(Recasts after government confirmation of report, adds government comment, context on oil reserves)
BRASILIA, Oct 17 (Reuters) - President Michel Temer's government will ease requirements that oil industry equipment be produced in Brazil as part of its effort to draw investment and lower costs that have hindered development of vast reserves, a senior official said on Monday.
Rules for future contracts will allow the importation of oil industry equipment that is not available in the country, Temer's chief spokesman Marcio de Freitas told Reuters.
"This will make it cheaper to produce oil and reduce the cost for Petrobras," he said of Brazil's state-led oil company.
De Freitas confirmed an earlier report by financial newspaper Valor Economico that Brazil will stop favoring companies that offer to purchase a larger amount of goods and services locally when selecting winners in oil and gas rights auctions.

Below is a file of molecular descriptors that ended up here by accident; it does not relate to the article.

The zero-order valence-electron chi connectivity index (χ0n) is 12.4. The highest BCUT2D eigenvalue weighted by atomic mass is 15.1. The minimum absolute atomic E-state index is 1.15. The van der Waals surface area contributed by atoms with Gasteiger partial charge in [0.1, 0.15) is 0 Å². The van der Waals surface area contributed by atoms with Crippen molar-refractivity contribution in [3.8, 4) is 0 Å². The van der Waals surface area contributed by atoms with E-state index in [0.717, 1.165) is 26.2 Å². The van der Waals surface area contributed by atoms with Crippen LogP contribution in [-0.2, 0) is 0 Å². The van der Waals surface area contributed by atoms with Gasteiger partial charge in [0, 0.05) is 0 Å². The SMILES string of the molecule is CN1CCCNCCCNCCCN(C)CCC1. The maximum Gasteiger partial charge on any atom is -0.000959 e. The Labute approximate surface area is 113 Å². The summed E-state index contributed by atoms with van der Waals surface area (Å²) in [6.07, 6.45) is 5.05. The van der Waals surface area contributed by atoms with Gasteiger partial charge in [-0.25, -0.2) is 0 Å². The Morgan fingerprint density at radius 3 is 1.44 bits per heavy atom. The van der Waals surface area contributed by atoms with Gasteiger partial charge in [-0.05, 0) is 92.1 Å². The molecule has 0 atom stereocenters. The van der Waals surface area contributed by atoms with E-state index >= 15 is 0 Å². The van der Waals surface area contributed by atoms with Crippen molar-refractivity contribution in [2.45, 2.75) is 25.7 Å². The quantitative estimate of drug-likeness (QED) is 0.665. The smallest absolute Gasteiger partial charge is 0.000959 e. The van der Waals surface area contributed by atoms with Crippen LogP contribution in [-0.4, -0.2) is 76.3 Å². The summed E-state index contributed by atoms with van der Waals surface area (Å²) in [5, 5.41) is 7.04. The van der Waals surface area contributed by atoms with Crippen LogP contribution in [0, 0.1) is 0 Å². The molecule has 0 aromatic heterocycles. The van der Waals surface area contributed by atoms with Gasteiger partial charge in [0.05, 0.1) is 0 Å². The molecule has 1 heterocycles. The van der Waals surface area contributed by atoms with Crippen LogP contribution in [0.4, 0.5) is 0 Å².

Temer's new centre-right government also intends to loosen minimum local content rules by not specifying whether individual components, such as bolts, have to be produced in the country.
Temer's administration has been taking action to boost private investment in the country's oil industry, such as removing a requirement that Petrobras be the sole operator of vast offshore reserves in the costly subsalt layer.
The largest deep-water oil fields ever found were discovered two decades ago but the fall in oil prices, restrictions such as the local content rules and the indebtedness of scandal-plagued Petrobras have slowed their development to a crawl. (Reporting by Anthony Boadle in Brasilia and Bruno Federowski in Sao Paulo; Editing by Daniel Flynn and Andrew Hay)